Does Caring for Employees Really Matter?

My local café was busy again.

It had not been doing well for at least a year.

I was curious about what had changed, so I asked.

They had a new general manager. So I asked the GM what he did differently than the other cafés.

He sat down in my booth and began to tell me.

But he barely started when an employee pulled him away for an emergency.

When he returned, he told me an employee was dealing with a personal crisis and was upset in the back of the store. Employees felt safe to be open and candid with him.

It allowed him to learn about the situation and comfort the employee.
And give them assurance of his help.

Then he added, “This is what I do.”

One of his shift managers described this GM this way:

He’s compassionate and in tune with people, the best GM I’ve worked for. He’s able to run a café at a high level of quality without costing his relationships with his people. His people work harder because they know he’s invested in them. He makes them happy, they want to make him happy, so they work hard. And that’s good for the customers. He’s the glue.

The parent company transferred this shift manager to another store to help them out.

But she petitioned the chain to let her return.

In a few months she was back.

How many of us engender such loyalty?

The store soon became a training ground for new managers.

The café received a special corporate award for their success.

The GM received The Best GM in Colorado award.

Soon thereafter he was promoted to district manager to oversee several stores. Now he’s caring for GMs and many more employees.

Does caring for employees matter?

It matters a great deal to employees. It can be the difference between mediocre performance and great performance. And often the difference between retaining top-level employees and losing them.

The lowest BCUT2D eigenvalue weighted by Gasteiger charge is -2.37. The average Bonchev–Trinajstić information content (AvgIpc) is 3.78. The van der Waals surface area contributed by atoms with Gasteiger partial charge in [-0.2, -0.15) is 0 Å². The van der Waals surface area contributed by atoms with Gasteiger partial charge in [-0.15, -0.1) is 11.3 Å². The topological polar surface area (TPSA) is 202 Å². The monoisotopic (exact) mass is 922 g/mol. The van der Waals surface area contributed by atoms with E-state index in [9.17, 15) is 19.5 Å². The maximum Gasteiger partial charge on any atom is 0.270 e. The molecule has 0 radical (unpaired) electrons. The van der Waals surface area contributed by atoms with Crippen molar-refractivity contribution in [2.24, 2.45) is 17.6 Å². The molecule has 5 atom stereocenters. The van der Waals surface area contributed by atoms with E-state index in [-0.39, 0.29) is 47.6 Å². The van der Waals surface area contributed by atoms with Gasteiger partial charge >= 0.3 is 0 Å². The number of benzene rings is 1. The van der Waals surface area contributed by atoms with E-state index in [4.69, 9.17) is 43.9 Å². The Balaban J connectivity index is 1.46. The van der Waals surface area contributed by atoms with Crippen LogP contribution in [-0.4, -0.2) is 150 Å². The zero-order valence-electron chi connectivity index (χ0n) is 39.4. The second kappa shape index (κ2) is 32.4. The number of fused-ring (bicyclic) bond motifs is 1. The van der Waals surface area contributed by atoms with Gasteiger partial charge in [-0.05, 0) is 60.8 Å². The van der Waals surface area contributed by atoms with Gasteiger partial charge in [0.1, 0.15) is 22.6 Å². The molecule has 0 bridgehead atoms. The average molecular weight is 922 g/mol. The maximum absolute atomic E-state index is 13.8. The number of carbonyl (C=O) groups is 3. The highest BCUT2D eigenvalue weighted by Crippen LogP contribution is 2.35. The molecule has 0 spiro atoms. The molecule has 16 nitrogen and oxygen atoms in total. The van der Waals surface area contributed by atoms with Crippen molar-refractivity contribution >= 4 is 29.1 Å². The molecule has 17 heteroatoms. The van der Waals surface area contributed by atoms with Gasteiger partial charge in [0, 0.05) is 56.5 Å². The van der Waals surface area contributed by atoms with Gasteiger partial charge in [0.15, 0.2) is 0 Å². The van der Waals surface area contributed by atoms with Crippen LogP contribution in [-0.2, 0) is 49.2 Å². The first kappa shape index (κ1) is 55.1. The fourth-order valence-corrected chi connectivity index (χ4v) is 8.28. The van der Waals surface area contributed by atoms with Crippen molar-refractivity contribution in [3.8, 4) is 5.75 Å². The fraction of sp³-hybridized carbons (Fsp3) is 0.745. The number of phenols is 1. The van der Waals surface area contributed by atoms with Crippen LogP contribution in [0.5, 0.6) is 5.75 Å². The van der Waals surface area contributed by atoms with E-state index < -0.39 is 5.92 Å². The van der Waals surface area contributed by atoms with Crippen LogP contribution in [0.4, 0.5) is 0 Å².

You may not have entered business to care for employees.

You’ll just make a lot more money if you do.

Short Quiz: Are You a Dummy When It Comes to Employee Motivation (Like I Was)?

The more I learned what science had to say about motivation, the more misconceptions I had to lay aside. Think about your own ideas of motivating employees. What ideas do you subscribe to? Did you learn them from trial and error, your own experiences, or observing others?

Below is a short true/false quiz, just to give yourself a quick calibration on what you’ve already learned in your life and career about motivating people. [continue reading…]

10 Reasons Why Your Organization Fails “Titanicaly” Trying to Engage Employeese

In 1912, the reason most of the passengers on board the RMS Titanic died wasn’t because the boat hit an iceberg. That was only the final and visible result of three underlying system failures. First, the designers believed the marketing hype that the ship was unsinkable and did not provide adequate lifeboats. Second, the hubris of the crew believing the same. They ignored six warnings of sea ice and maintained full speed, making it impossible to turn in time. Third, a flaw in the ship’s design. Its watertight sections were only watertight up to a certain height, as the designers expected the ship to remain horizontal. When the bow tipped, each watertight section overflowed one after another. There were multiple underlying problems that together resulted in the tragedy.

Likewise, employee disengagement and turnover, or even just mediocre productivity, are not the problems. They are only the visible results of an underlying cause, which is the ineffectual work relationships between employees and their supervisors, and to a lesser extent, between employees and their work community. A workplace need not be toxic for an employee to feel dissatisfied, frustrated, or disinterested; simply breaking their trust will do it. [continue reading…]

18 Myths About Motivating Employees That Can Take A Bite Out Of Your Profits

 Myth #1: Anyone can learn how to motivate people.

The truth is, none of us can motivate anyone other than ourselves. Motivation is an internal drive resulting from an internal decision. We arrive at some of these decisions consciously, but more often than we realize, we subconsciously respond to our situation or environment, and we’re not even aware of the influence.

For instance, we all have an ever-present subconscious need to learn and grow that influences us. When our basic human needs don’t need a lot of attention, our subconscious pulls us in that direction.

We may not be able to motivate people, but what we can do is adjust their environment or situation in ways to influence those internal decisions. [continue reading…]

14 Keys That Unlock Extraordinary Team Peformance

When it comes to motivating teams to achieve high productivity, there’s a large gap between what science knows and what business does.  The typical style of motivation, old-style “carrot-and-stick” motivation, doesn’t work any more, and we need an upgrade. [continue reading…]